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Theis_Bane

Objects with Collections with Objects with Collections...

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Okay, this seems like it should be relatively obvious, but days and days of programming have made my head into jello. I'm currently building a text-based game with my own version of a component-based entity system. I say my own because I'm trying to take what little I know about it and work my way though the problems as I go. I've got my entities contained within one another as follows:

World.List(Zone).List(Area).List(Feature).List(Components).Method and Properties

World - Overall game world.
Zone - A house.
Area - A specific room.
Feature - A door.
Component - Openable.
Property - IsOpen.

Now, this makes sense to me. However, I can't seem to wrap my head around how to efficiently access and change the address of the part of the world I'm want to. Especially considering function calls and whatnot. Like I said, I'm sure this isn't the problem I'm making it out to be, my head just hurts. Edited by Theis_Bane

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how to efficiently access and change the address of the part of the world?

Can you expand on that, and we (and possibly you aswell) get clearer picture what you're after?

Access from where? Do you have a single class (or function) which is requiring access to everywhere?

Change what address? Does this mean modifying the current world?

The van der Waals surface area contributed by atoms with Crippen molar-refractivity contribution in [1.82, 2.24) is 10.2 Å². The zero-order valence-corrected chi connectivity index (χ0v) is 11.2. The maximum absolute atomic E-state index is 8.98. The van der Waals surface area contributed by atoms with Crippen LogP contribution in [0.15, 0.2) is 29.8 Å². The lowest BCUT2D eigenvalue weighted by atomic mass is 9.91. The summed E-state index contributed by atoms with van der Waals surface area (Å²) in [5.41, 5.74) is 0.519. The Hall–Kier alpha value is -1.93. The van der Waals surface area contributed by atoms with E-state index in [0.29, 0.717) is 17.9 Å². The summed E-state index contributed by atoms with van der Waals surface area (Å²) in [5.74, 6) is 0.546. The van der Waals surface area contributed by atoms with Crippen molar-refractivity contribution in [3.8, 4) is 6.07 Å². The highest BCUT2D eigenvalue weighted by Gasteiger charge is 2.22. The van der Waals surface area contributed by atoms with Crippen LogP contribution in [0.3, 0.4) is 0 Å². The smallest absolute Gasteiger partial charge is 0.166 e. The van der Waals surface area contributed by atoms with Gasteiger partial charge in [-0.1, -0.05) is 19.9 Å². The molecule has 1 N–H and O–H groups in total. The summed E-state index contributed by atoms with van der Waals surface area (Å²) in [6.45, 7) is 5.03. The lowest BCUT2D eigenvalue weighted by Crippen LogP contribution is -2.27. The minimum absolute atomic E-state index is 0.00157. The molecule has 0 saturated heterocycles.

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I'm not sure how your world/game is constructed, but with your entities being accessible like that, I get the feeling the player knows the world(zone) with everything in it. What you can do is make make a class for each object like this: (pseudocode)

[source lang="cpp"]class World
{
List Zones<Zone>; // list of zones in this world
}

class Zone
{
List Areas<Area> // list of areas in this zone
}

class Area
{
List Features<Feature> // list of features in this area
}

class Feature
{
//whatever properties you want/need or components, you get the idea
}

// Now you can access individual classes more easily

int main
{
Feature door = World.zone.area.feature
// You can let the player know beforehand in what part of the world/zone/area he is in at the moment so you only have to access the features of that part, with its components/properties.
}[/source]
Hope this clears it a bit up for you.

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Basically, what I've got is a single BaseEntity class that possesses a Name and ID property. From there, I have more specialized Entity classes that inherit from this class. These are my components. I have an EntityCollection Class that is designed to hold a list of components that collectively represent an area or object.

An item is the world might have a collection containing - IsObtainable(a component telling the game that the player can pick this up), IsWieldable(a component telling the game that the player can use this as a weapon), Points(a component telling the game that obtaining this item gives the player a certain number of points). Each object is also a component, and is a member of another object's EntityCollection all the way up until the world object.

I am going to have a Manager class which will look at where the player is, describe the area, take in and parse a line of commands, manipulate the data, and present the results. What I'm guess is that once the game world is completely loaded into my World object, I basically just pass small parts of it to functions and methods for processing. I think. It's a lot to get my head around.

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